"based on anything but its good faith interpretation of the contracts." (Id. at 64-65.) In November 2008, Judge Kimball entered a final judgment dismissing "SCO's claims for Slander of Title (Count I) and Specific Performance (Count III)," as well as "SCO's claims for Breach of Contract (Count II)...and Unfair Competition (Count V), insofar as these claims are based on ownership of pre-APA UNIX and UnixWare copyrights." (Ex. 1 at 1.) In its opening brief, SCO asked the Tenth Circuit to reverse the rulings that "Santa Cruz did not acquire the UNIX and UnixWare copyrights under the APA" and that "SCO is not entitled to specific performance, requiring the transfer of those copyrights now," as well as several unrelated claims (Ex. 3 at 70); but it did not seek reversal of the judgment on its slander of title claim, or the copyright ownership portions of its unfair competition and covenant of good faith claims (which were barely even mentioned). (See id. at 2, 4, 11, 31, 51, 70.) The Tenth Circuit remanded with a mandate closely tracking SCO's request for relief: For the foregoing reasons, we AFFIRM the district court's judgment with regards to the royalties due Novell under the 2003 Sun-SCO Agreement, but REVERSE the district court's entry of summary judgment on (1) the ownership of the UNIX and UnixWare copyrights; (2) SCO's claim seeking specific performance; (3) the scope of Novell's rights under Section 4.16 of the APA; (4) the application of the covenant of good faith and fair dealing to Novell's rights under Section 4.16 of the APA. On these issues, we REMAND for trial [emphasis added]. SCO Group, Inc. v. Novell, Inc., 578 F.3d 1201, 1227 (10th Cir. 2009) (reproduced as Ex. 2). Novell initially interpreted this remand as not necessarily barring retrial of other claims. Novell moved for relief from the judgment on its claim for SVRX royalties, as that judgment was based on the copyright ownership ruling that the Tenth Circuit reversed. This Court denied that motion, holding that the Tenth Circuit "remanded this matter to the Court for trial on those four specific issues identified in the mandate," and that "[b]ecause of the specific nature of the mandate, the Court is not free to explore matters outside of it." (Ex. 6 at 4.)
ARGUMENT This Court ruled that the Tenth Circuit's mandate limits the trial to the four specific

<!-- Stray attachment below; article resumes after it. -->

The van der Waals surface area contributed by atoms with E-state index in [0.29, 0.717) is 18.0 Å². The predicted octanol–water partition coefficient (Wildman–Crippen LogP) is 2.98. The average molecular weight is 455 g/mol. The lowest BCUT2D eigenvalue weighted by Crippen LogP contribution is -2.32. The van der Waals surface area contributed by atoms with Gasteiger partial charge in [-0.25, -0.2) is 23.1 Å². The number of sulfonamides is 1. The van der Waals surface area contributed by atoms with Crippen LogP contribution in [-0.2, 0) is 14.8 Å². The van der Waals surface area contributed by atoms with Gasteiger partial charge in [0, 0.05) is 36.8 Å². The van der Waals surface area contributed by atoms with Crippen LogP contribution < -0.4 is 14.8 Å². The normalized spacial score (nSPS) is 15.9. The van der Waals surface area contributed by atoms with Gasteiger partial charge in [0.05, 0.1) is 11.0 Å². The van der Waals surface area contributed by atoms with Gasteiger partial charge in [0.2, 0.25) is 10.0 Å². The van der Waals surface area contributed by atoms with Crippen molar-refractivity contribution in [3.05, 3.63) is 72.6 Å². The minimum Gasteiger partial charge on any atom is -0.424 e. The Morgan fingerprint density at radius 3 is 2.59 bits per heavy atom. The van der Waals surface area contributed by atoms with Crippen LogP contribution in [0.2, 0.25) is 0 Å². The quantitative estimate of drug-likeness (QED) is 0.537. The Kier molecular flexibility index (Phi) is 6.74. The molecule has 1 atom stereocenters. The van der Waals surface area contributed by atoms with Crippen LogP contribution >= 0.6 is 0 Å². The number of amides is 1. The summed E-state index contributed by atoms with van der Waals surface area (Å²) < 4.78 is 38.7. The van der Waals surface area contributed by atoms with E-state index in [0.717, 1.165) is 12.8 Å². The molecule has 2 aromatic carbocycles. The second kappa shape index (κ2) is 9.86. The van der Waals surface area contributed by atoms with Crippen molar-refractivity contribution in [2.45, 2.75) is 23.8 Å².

issues identified in its mandate. The mandate includes (1) copyright ownership; (2) specific performance; (3) Novell's rights under Section 4.16, which concerns SVRX licenses (and not copyright ownership); and (4) applying the covenant of good faith to those rights. The mandate does not include SCO's slander of title claim or the copyright ownership portion of its unfair competition and good faith claims because SCO did not appeal, and the Tenth Circuit did not reverse, the judgment on these claims. The Tenth Circuit remanded for trial on copyright ownership in connection with SCO's claim for specific performance and not in connection with any other claim. Copyright ownership is an essential element of SCO's specific performance claim, as this claim requires SCO to prove that the contract entitled SCO to ownership, but Novell failed to sign the necessary transfer documents. SCO may argue that the judgment on its slander of title claim should be vacated because it was based on the copyright ownership ruling that the Tenth Circuit reversed. However, this Court has already rejected that argument in the context of Novell's Rule 60(b)(5) motion: [SCO] could have easily argued to the Tenth Circuit that, if this Court's decision concerning the ownership of the copyrights was reversed, the decision concerning [slander, unfair competition, and good faith] should similarly be reversed. [It] did not. The Court cannot ignore [SCO's] decision not to address this issue on appeal. (Ex. 6 at 4 [substituting SCO for Novell, mutatis mutandis].) See also SCO Group, 578 F.3d at 1226 ("An issue or argument insufficiently raised in a party's opening brief is deemed waived"). Under the Tenth Circuit's mandate and this Court's recent ruling, SCO should be precluded from presenting any evidence or argument on the slander of title, unfair competition, and good faith claims that were not included in SCO's appeal or the limited mandate.
DATED: February 6, 2010
Respectfully submitted, By: /s/ Sterling A. Brennan WORKMAN NYDEGGER MORRISON & FOERSTER LLP Attorneys for Defendant and Counterclaim-Plaintiff Novell, Inc.